What is the Song-Beverly Consumer Warranty Act?
California has very strong laws to protect consumers who purchase new and pre-owned automobiles with defects that cannot be repaired. Enacted in 1970, The Song-Beverly Consumer Warranty Act is one of the most powerful statutes of its type in the country. Notably, it levels the playing field for consumers by providing them with a legal mechanism to stand up against auto dealers and manufacturers.
What Does the Song-Beverly Consumer Warranty Act Cover?
The Song-Beverly Consumer Warranty Act — also known as California’s Lemon Law — offers important safeguards for consumers in breach of warranty cases for consumer goods. Under the Act, a consumer good is nearly any product purchased for non-commercial use except clothing or food. The Act is perhaps most well-known for the protections it offers to those who purchase defective vehicles.
Significantly, the Song-Beverly Consumer Warranty Act covers vehicles used for personal, family, and household purposes. Cars, SUVs, vans, pickup trucks, and motorhomes that are still under the original manufacturer’s warranty all fall within the statute. Not only does the law apply to new and used vehicles that have been purchased, but it also applies to those that have been leased.
What is the Tanner Consumer Protection Act?
The Tanner Consumer Protection Act is the specific provision in the Song-Beverly Consumer Warranty Act that establishes the guidelines that must be met for a vehicle to qualify as a lemon. It also sets forth a presumption that a car is a lemon if the defect that can’t be repaired arose within 18 months of the vehicle’s delivery — or the first 18,000 miles on the odometer.
It’s essential to understand that the lemon law can only be asserted when the defect is the result of a nonconformity. A consumer may not file a suit under the lemon law for problems arising from misuse or abuse of the vehicle, or wear and tear.
What Does a Consumer Need to Prove to Invoke Their Lemon Law Protections?
Importantly, vehicles must satisfy specific criteria to invoke the protections afforded by the Song-Beverly Consumer Warranty Act. The statute can be applied in cases in which a vehicle was purchased within the state of California and fails to conform to the original manufacturer’s warranty. However, before a consumer can assert their rights under the statute, a reasonable number of repair attempts must first be made.
To commence a lawsuit under the lemon law, the vehicle must have a substantial defect that impairs its safety or value. Four repair attempts are usually sufficient to prove the nonconformity cannot be fixed. But if the defect involves a safety hazard that could cause injury to the driver, their passengers, and others on the road, only two repair attempts are necessary. Consumers may also be able to satisfy the lemon law if the vehicle remained in the repair shop for a total of 30 days or more and was not remedied.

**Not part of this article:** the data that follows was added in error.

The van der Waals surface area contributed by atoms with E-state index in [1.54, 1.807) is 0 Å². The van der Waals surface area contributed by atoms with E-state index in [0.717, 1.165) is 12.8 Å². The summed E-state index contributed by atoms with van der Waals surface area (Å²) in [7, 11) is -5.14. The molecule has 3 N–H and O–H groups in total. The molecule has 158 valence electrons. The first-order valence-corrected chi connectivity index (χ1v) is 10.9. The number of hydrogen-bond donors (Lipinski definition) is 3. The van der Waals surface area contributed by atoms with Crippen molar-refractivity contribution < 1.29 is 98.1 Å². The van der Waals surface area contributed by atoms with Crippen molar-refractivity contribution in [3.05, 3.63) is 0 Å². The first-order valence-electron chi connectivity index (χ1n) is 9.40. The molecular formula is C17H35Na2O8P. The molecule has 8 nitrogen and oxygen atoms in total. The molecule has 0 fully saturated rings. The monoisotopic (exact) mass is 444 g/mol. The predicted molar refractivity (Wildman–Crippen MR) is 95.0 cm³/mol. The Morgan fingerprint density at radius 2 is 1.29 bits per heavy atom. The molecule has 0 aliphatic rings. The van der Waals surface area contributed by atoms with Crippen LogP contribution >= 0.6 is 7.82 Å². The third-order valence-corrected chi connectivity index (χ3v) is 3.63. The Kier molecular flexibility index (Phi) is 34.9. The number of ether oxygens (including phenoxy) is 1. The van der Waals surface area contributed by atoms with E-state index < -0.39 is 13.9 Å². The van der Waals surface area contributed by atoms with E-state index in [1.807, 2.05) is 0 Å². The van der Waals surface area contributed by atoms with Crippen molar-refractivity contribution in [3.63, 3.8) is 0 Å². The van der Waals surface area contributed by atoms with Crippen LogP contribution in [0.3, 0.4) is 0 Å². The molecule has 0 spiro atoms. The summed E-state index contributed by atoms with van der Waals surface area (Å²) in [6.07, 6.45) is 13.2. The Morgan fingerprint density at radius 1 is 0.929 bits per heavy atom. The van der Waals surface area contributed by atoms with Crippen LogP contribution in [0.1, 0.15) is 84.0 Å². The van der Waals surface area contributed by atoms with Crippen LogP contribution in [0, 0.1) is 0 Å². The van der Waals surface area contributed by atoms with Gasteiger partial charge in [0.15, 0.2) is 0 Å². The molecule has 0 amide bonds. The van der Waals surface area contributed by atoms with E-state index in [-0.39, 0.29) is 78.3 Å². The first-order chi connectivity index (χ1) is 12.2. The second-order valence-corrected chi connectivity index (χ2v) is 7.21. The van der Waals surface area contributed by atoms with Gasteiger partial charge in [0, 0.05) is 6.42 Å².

Critically, the defect must be discovered while the vehicle is still under the original warranty in order for the lemon law to apply. In addition, a four-year statute of limitations to file a lawsuit is imposed from the date the consumer learned about the nonconformity.
What Remedies Are Available to Consumers Under the Song-Beverly Consumer Warranty Act?
If a vehicle qualifies as a lemon, the Song-Beverly Consumer Warranty Act allows consumers their choice of a refund or replacement vehicle. Consumers who opt for a replacement are entitled to one that is substantially identical to the original vehicle. By opting for a refund, recoverable damages can include the cost of the vehicle, as well as incidental and consequential damages.
Specifically, by choosing the refund option, a consumer may be entitled to the following:
- The actual price paid for the vehicle (minus a mileage offset)
- Finance charges
- Sales tax and fees included in the vehicle sale
- Reimbursement for reasonable towing expenses
- The cost of a rental car
- Out of pocket repair costs
Consumers may also be eligible to receive a civil penalty up to two times the amount of actual damages if they can show the manufacturer willfully failed to comply with the lemon law requirements.
Contact an Experienced Southern California Lemon Law Attorney
If you purchased a vehicle that fails to conform to its warranty, you might be eligible to file a lawsuit under The Song-Beverly Consumer Warranty Act — California’s Lemon Law. It’s crucial to consult with a knowledgeable lemon law attorney who can assess your case and advise you regarding your legal rights and remedies. The attorneys at The Ledbetter Law Firm have extensive experience fighting for the rights of consumers who have bought lemons — and help to ensure they receive the maximum compensation to which they’re entitled.
The Ledbetter Law Firm works with clients throughout Southern California who have purchased lemons and assists them with obtaining the refund or replacement vehicle they deserve from the manufacturer. With offices conveniently located in Torrance and San Diego, California, telephone and video conferencing options are also available. Call (310) 878-0067 to schedule a consultation with a California Lemon Law attorney today.